Summary List Placement
If you don’t respond to emails, your coworkers may perceive you as lazy or disinterested, argues Frost & Sullivan CEO Richard Moran.
Psychologists say the way you clean (or don’t clean) your inbox actually does say something about your personality.
Those who delete quickly and efficiently might be control freaks, while those with 1,000 unread emails may not be as unorganized as you’d think.
Visit Business Insider’s homepage for more stories.
When I texted a friend to say I was thinking about writing an article on what your inbox might reveal about your personality, he immediately texted me back:
“I’ve got three emails in my inbox. What does that say about me?”
“It means you’re the worst,” I texted back.
By “you’re the worst,” of course, I meant, “your ability to manage your digital life is everything I aspire to, and I am therefore insanely jealous.”
Read more: 10 ways to trick your brain into being more productive, according to a neuroscientist
Managing your inbox is an underrated workplace virtue, argues Richard Moran, CEO of consultancy Frost & Sullivan. When employees don’t respond, coworkers perceive them as unorganized and lazy.
At that moment, my personal inbox contained 57 unread emails — but if I’m being completely honest, I’d recently spent a weekend whittling it down from close to 1,000.
As Moran suggests, is my inability to keep a tidy inbox something I should worry about? In other words, if it signaled that I suffered from some deep-seated emotional issue or cognitive deficit beyond simple disorganization. Likewise, I wanted to know if inbox heroes like my friend were actually destined to be more successful than the rest of us.
Of course, it’s impossible to look at anyone’s inbox and say for sure that he or she is a productivity ninja or a psychopath. Your email management strategy depends heavily on your profession, for example, and the standard flow of email in your office.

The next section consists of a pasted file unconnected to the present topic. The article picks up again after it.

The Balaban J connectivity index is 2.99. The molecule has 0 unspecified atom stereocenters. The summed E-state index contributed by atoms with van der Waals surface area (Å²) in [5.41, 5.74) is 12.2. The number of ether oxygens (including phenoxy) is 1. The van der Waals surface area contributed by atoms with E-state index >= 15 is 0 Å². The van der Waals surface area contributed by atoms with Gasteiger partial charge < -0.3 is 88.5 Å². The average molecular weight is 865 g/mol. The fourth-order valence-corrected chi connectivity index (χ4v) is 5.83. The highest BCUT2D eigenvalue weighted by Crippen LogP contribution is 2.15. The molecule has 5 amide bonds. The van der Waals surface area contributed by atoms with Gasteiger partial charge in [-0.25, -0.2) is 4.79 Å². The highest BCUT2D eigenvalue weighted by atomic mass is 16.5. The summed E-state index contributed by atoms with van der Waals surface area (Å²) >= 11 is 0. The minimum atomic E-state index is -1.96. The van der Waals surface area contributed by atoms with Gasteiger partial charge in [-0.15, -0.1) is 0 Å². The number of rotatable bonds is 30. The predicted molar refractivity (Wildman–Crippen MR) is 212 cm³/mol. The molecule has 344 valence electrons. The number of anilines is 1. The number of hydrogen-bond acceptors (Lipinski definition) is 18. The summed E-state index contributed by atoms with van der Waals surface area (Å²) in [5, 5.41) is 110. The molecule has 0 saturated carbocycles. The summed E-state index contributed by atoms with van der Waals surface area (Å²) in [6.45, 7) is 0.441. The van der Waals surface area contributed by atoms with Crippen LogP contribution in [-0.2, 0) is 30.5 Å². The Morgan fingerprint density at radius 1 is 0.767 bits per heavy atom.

But my conversations with experts on psychology and technology still yielded some important (and surprising) insights into the connection between email habits and personality traits. Here’s what I found.
The filer/deleter sees a message in his inbox and takes action immediately.
This person reads the email, sends a response if it calls for one, and then either deletes it (because it’s no longer useful) or archives it in a specific folder. His email count typically hovers around zero.
Larry Rosen, Ph.D., research psychologist and author of “iDisorder: Understanding Our Obsession With Technology and Overcoming its Hold on Us,” admits he falls into this category. Being away from his inbox for too long, he tells Business Insider, makes him nervous — and he suspects it has something to do with his brain.
The brain of a filer/deleter is uniquely wired to react negatively when faced with a bunch of unread messages. “A huge, exploding inbox releases stress-based neurotransmitters, like cortisol, which make them anxious,” Rosen says. Keeping a tidy inbox quells that anxiety, at least temporarily.
Ultimately, Rosen suggests, your email-management strategy comes down to your desire for …read more
Source:: Business Insider